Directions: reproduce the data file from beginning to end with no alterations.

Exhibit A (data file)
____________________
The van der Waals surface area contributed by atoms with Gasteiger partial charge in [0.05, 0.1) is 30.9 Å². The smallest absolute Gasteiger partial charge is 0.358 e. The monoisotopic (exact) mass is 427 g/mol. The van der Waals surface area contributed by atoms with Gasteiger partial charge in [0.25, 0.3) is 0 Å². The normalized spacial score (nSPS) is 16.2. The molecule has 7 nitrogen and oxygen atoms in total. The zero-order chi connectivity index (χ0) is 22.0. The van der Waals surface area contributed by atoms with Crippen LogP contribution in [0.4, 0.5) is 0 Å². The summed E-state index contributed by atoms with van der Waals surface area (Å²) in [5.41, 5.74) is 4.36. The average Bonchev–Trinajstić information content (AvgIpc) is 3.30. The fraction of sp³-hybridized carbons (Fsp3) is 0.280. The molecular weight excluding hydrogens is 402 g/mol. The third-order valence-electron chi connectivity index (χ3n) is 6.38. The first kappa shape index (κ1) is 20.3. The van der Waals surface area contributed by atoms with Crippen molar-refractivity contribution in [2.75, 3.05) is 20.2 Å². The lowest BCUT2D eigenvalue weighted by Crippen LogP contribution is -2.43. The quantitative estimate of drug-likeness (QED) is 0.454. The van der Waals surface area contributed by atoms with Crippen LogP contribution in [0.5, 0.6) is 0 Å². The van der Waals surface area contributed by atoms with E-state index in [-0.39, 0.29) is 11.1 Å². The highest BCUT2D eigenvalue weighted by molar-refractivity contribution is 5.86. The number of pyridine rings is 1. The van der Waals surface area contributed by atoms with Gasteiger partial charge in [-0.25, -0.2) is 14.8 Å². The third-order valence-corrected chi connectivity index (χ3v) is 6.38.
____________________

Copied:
The van der Waals surface area contributed by atoms with Gasteiger partial charge in [0.05, 0.1) is 30.9 Å². The smallest absolute Gasteiger partial charge is 0.358 e. The monoisotopic (exact) mass is 427 g/mol. The van der Waals surface area contributed by atoms with Gasteiger partial charge in [0.25, 0.3) is 0 Å². The normalized spacial score (nSPS) is 16.2. The molecule has 7 nitrogen and oxygen atoms in total. The zero-order chi connectivity index (χ0) is 22.0. The van der Waals surface area contributed by atoms with Crippen LogP contribution in [0.4, 0.5) is 0 Å². The summed E-state index contributed by atoms with van der Waals surface area (Å²) in [5.41, 5.74) is 4.36. The average Bonchev–Trinajstić information content (AvgIpc) is 3.30. The fraction of sp³-hybridized carbons (Fsp3) is 0.280. The molecular weight excluding hydrogens is 402 g/mol. The third-order valence-electron chi connectivity index (χ3n) is 6.38. The first kappa shape index (κ1) is 20.3. The van der Waals surface area contributed by atoms with Crippen molar-refractivity contribution in [2.75, 3.05) is 20.2 Å². The lowest BCUT2D eigenvalue weighted by Crippen LogP contribution is -2.43. The quantitative estimate of drug-likeness (QED) is 0.454. The van der Waals surface area contributed by atoms with Crippen LogP contribution in [0.5, 0.6) is 0 Å². The van der Waals surface area contributed by atoms with E-state index in [-0.39, 0.29) is 11.1 Å². The highest BCUT2D eigenvalue weighted by molar-refractivity contribution is 5.86. The number of pyridine rings is 1. The van der Waals surface area contributed by atoms with Gasteiger partial charge in [-0.25, -0.2) is 14.8 Å². The third-order valence-corrected chi connectivity index (χ3v) is 6.38.